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Understanding the link between farmer mental health and farm success

Farmers are known to be strong, hardworking and resilient. They are tireless leaders who welcome the great responsibility of caring for animals and providing food for Canadians. But, who takes care of farmers?

Some of the latest research funded by our comprehensive research program, led by Dr. Briana Hagen at the University of Guelph, is addressing that very question. Alongside a research team, Dr. Hagen is investigating mental health among Canadian farmers. Building on the results of their work, the researchers have developed mental health literacy training for agricultural and medical communities alike, providing farmer-specific resources to assist with addressing and breaking down mental health stigmas.

Every March, Canadian Agricultural Safety Week raises public awareness for the importance of a safe agriculture industry. To support the campaign, we interviewed Dr. Briana Hagen to understand how farm success and farm safety are linked with farmer mental health.

From feed prices to financial uncertainty, succession planning to climate change, the list of stressors that can weigh on the mind of a farmer are numerous. If a farmer is distracted by stress on the farm or having a difficult time making decisions, the consequences can be serious. For example, farmers often operate heavy equipment and machinery, and the impacts and signs of stress could create a dangerous situation that may lead to on-farm accidents.

“When you take care of your mental well-being and you are functioning at a great level, your farm is going to be inherently safer,” states Dr. Hagen.

“If you’re mentally unwell, you’re physically unwell and it’s going to impact your farm’s success. I think having both of those things functioning at an optimal level is essential for your farm to be successful. If you are neglecting one or the other it’s going to impact your production and it’s going to impact your farm’s success.”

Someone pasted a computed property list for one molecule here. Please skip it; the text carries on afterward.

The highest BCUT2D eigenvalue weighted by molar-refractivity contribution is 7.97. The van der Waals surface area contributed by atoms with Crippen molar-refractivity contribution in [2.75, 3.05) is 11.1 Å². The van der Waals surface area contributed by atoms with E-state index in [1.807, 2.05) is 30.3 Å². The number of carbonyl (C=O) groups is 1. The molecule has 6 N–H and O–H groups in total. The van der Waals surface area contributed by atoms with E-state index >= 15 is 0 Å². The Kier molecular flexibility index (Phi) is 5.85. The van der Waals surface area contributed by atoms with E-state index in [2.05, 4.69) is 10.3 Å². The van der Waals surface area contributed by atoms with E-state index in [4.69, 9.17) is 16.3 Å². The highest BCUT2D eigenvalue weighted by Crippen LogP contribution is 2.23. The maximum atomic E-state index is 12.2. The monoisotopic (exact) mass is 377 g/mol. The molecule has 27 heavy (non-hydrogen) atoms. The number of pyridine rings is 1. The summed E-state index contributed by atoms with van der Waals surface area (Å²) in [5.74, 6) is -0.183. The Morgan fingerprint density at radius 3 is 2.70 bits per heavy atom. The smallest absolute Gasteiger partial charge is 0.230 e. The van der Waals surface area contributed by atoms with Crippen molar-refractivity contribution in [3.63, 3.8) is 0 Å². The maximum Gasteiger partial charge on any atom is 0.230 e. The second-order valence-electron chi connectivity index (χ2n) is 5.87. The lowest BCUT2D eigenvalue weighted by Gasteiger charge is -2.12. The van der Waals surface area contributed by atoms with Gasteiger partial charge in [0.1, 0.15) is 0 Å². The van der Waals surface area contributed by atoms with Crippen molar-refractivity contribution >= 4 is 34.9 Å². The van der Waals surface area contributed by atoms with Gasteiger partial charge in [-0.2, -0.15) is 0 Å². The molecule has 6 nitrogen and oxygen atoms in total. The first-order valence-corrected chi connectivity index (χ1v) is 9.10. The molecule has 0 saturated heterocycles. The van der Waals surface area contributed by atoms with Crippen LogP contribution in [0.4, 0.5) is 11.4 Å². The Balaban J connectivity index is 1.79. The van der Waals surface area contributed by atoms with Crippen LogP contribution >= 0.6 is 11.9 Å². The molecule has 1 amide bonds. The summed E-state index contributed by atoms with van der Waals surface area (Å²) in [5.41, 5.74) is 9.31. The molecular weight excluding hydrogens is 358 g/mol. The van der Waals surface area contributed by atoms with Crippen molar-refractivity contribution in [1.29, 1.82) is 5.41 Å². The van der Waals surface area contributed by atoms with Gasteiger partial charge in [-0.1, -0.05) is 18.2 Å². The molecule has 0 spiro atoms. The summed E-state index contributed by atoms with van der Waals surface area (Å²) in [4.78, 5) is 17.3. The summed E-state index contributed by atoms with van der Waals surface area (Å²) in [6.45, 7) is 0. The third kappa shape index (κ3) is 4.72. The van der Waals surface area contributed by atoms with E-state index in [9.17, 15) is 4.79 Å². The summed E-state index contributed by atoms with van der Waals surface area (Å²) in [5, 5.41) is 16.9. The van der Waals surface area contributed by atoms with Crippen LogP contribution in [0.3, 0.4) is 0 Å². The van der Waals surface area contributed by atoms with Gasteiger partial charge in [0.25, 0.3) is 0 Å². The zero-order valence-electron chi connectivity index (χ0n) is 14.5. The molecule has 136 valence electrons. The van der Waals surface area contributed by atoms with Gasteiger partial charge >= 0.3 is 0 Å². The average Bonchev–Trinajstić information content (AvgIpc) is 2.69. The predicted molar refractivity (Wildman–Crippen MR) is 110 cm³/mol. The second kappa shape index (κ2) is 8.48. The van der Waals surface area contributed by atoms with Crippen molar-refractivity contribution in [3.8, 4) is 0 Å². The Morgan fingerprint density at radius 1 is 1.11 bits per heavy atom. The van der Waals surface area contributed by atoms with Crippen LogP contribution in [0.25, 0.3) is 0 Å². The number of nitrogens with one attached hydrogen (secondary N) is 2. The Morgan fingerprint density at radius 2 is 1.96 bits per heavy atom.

As part of her research, Dr. Hagen conducted interviews and mental health surveys with over 75 farmers of all ages, equally split across genders Canada-wide. Data was gathered on resilience, anxiety, depression and the perceived impact of COVID-19 on farmer’s mental health.

She explains that there are many obstacles standing in the way of farmers who are seeking help. “Having a service to access is probably the biggest [barrier]—a service that farmers feel comfortable accessing.” Once a farmer receives adequate care, it will lead to greater safety and a greater quality of life for farm families.

In the Know is free, mental health literacy training created by Dr. Hagen’s team with farmers, for farmers. The workshop provides industry-specific information and tools to help recognize signs in people who may be struggling. This important resource provides information that farmers, workers and their loved ones need to start a conversation around mental well-being, and to learn where to go to find additional support.

“If every farmer and person who loves the farmer could at least have the tools available to be able to have a conversation, sometimes that’s truly all you need,” says Dr. Hagen.

In the absence of professional training, when asked what loved ones can do to support a farmer, Dr. Hagen says, “listen to your gut—just ask. Letting someone know that you’re a safe space or you’re a person who someone can talk to about their mental health and making sure you’re not contributing to any stigma that might be associated with mental health.”

Up next for Dr. Hagen’s team is identifying gender differences in how farmers experience mental health. “I’m really interested in being able to help women push forward in farming and supporting their mental health. It’s something I’m quite passionate about.”

Egg Farmers of Canada is a proud supporter of Canadian Agricultural Safety Week and practicing #FarmSafetyEveryday. Safe farms are sustainable farms, and supporting Canadian egg farmers in both physical and mental health is vital for the continued strength of Canada’s egg industry.

Dr. Briana Hagen is a Research Scientist at the University of Guelph and the Lead Scientist at the Canadian Centre for Agricultural Wellbeing. Dr. Hagen’s previous research was supported by EFC’s research fund, which champions research and innovation in various fields at universities across Canada. To learn more about our research priorities, visit our Research page.